A few years back, when we first decided to embark on what has become Remarkable, we immediately envisioned a solution to the problem of updating content to native mobile, tablet, and wearable apps - platforms in critical need of an easy, non-technical solution for content update and 'injection'. The issues were obvious, and the process of making simple updates to a native app was simply broken and non-existent.
Following our 'soft launch' in April 2014, Remarkable quickly garnered significant industry attention as the first CMS truly built for the mobile and wearable age. And a number of major media companies and many of our key clients quickly jumped on board, discovering a totally new (and simple) way to manage content in their mobile and tablet apps.
Fast-forward to 2015 and the number of 'Enterprise' customers continues to grow, while we've been flooded with early adopters and first-time users jumping on our 'Simple' Tier and trying Remarkable out for themselves - integrating the Remarkable SDK into their iOS and Android Apps.
And while Remarkable has indeed been fulfilling its promise as the first CMS built for the Mobile and App economy - our clients and new customers are increasingly utilising Remarkable to manage their Web sites and Web App instances.
In fact, the number of Remarkable instances and uses in traditional Web sites and Web Apps has simply exploded in the past year - in many cases becoming our most popular delivery channel.
In truth, it really comes as no surprise as Remarkable was built from the ground up to manage content in small bite-sized cards (or chunks) - allowing developers and editors to 'build' full Web pages from the smallest of assets. The ability to move away from the locked/rigid template-based approaches of other Web CMS tools (Wordpress, Drupal, Sitecore, etc) has meant a totally new approach to Web development - one that clearly owes its inspiration to the requirements of smaller screen native Apps. So in a sense, this evolution has come full circle - as the demands of the smaller apps have informed our approach to the larger, PC pages.
If we look at the typical path of content strategy and planning - it has always followed a 'cascade' approach, with content being initially planned in locked Web-page based templates and then being (ruthlessly) squeezed, clipped, pruned and honed for smaller devices:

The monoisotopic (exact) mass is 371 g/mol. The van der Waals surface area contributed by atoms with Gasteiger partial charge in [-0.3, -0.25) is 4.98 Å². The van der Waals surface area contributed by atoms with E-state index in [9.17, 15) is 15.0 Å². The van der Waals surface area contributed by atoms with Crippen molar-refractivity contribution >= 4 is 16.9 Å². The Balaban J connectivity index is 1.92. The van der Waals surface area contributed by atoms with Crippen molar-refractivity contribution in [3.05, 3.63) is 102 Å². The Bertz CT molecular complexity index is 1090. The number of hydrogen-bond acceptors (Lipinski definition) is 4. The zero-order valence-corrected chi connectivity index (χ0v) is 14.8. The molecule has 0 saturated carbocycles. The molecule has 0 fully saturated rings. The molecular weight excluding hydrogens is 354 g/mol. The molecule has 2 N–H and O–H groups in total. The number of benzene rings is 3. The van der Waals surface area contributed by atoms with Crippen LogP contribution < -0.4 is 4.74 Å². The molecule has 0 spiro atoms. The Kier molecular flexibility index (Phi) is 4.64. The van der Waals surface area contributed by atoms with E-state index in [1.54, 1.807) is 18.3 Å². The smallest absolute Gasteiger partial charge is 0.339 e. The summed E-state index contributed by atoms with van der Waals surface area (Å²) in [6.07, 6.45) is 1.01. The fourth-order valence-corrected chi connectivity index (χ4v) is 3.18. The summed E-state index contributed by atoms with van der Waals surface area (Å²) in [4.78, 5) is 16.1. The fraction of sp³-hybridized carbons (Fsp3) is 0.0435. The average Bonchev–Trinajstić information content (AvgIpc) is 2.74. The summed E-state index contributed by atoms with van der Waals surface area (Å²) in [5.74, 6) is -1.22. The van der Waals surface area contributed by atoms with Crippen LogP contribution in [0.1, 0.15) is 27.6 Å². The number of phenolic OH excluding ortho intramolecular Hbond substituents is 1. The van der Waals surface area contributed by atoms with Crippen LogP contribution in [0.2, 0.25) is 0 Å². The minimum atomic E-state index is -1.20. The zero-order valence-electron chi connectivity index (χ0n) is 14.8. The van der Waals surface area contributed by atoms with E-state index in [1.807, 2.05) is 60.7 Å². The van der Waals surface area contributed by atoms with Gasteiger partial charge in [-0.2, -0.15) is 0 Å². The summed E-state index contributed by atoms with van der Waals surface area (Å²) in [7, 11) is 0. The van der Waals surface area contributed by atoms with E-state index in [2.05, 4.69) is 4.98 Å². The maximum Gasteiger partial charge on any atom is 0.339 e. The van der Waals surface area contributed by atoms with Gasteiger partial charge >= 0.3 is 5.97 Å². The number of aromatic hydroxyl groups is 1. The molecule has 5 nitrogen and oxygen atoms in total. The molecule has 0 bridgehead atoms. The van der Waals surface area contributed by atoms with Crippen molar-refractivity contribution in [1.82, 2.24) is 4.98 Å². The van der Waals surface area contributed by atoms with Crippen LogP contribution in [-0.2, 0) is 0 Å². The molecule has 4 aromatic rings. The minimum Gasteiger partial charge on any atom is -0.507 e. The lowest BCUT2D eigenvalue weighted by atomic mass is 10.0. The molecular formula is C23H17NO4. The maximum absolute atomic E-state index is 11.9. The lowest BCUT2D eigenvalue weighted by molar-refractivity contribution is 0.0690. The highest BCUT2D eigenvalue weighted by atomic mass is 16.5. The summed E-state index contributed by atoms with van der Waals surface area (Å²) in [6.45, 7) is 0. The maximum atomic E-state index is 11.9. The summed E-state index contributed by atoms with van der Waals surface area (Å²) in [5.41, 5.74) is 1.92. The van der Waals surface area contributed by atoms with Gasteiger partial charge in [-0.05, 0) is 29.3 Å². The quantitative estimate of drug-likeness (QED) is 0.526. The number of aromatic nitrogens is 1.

This process has not only led to the expected sloppy result for smaller devices (like native mobile apps and wearables) - but has also produced a totally locked and shackled page construction for the original PC pages themselves.
In essence, there is no flexibility, no movement, and no ability to react to changing content requirements.
What Remarkable has allowed is a total reversal of the 'cascade' from PC to Mobile - meaning the demands of the smaller, more agile content cards found in mobile and tablet apps is inherited back to the original Web pages themselves:
This data-driven content approach has helped many of our customers (from small startups to major media and broadcast organisations) break free of the page and file-based content model - allowing the content of their Web sites to ultimately be more reactive, dynamic, and flexible.
In a way, a Remarkable-driven Web site is simply a collection of content cards - digestible chunks of content which can be redeployed to any number of channels (including various positions and places within the Web site itself).
We're thrilled with how Remarkable has informed and guided an entirely new way to manage Web content. We'll always have our focus firmly toward the future, but for many of our customers, Remarkable has enabled an exciting and thoughtful approach to next generation content management for every digital channel - from the smallest Apple Watch App to the largest database-driven Web site.
And that's really what the Remarkable revolution is all about.